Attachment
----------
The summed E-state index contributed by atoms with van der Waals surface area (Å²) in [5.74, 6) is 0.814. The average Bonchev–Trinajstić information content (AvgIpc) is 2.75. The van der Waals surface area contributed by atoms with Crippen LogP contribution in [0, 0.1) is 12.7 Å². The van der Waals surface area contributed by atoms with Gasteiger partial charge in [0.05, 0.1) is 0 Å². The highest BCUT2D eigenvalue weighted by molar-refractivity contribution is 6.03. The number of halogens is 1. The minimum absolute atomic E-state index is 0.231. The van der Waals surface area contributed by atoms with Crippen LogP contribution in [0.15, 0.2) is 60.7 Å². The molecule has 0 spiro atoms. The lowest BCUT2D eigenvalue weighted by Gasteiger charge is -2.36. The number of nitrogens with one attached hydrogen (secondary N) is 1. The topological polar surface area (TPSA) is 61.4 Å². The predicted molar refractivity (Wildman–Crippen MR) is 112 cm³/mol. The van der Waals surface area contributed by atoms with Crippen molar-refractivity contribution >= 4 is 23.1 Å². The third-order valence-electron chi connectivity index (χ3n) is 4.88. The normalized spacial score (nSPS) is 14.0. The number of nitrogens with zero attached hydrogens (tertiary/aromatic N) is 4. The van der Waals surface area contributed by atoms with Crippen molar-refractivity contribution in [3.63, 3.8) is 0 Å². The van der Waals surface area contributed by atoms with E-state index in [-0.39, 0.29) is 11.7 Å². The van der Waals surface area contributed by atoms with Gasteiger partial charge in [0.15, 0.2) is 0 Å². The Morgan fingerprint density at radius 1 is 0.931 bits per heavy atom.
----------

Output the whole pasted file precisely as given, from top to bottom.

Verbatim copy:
The summed E-state index contributed by atoms with van der Waals surface area (Å²) in [5.74, 6) is 0.814. The average Bonchev–Trinajstić information content (AvgIpc) is 2.75. The van der Waals surface area contributed by atoms with Crippen LogP contribution in [0, 0.1) is 12.7 Å². The van der Waals surface area contributed by atoms with Gasteiger partial charge in [0.05, 0.1) is 0 Å². The highest BCUT2D eigenvalue weighted by molar-refractivity contribution is 6.03. The number of halogens is 1. The minimum absolute atomic E-state index is 0.231. The van der Waals surface area contributed by atoms with Crippen LogP contribution in [0.15, 0.2) is 60.7 Å². The molecule has 0 spiro atoms. The lowest BCUT2D eigenvalue weighted by Gasteiger charge is -2.36. The number of nitrogens with one attached hydrogen (secondary N) is 1. The topological polar surface area (TPSA) is 61.4 Å². The predicted molar refractivity (Wildman–Crippen MR) is 112 cm³/mol. The van der Waals surface area contributed by atoms with Crippen molar-refractivity contribution >= 4 is 23.1 Å². The third-order valence-electron chi connectivity index (χ3n) is 4.88. The normalized spacial score (nSPS) is 14.0. The number of nitrogens with zero attached hydrogens (tertiary/aromatic N) is 4. The van der Waals surface area contributed by atoms with Crippen molar-refractivity contribution in [3.63, 3.8) is 0 Å². The van der Waals surface area contributed by atoms with E-state index in [-0.39, 0.29) is 11.7 Å². The van der Waals surface area contributed by atoms with Gasteiger partial charge in [0.15, 0.2) is 0 Å². The Morgan fingerprint density at radius 1 is 0.931 bits per heavy atom.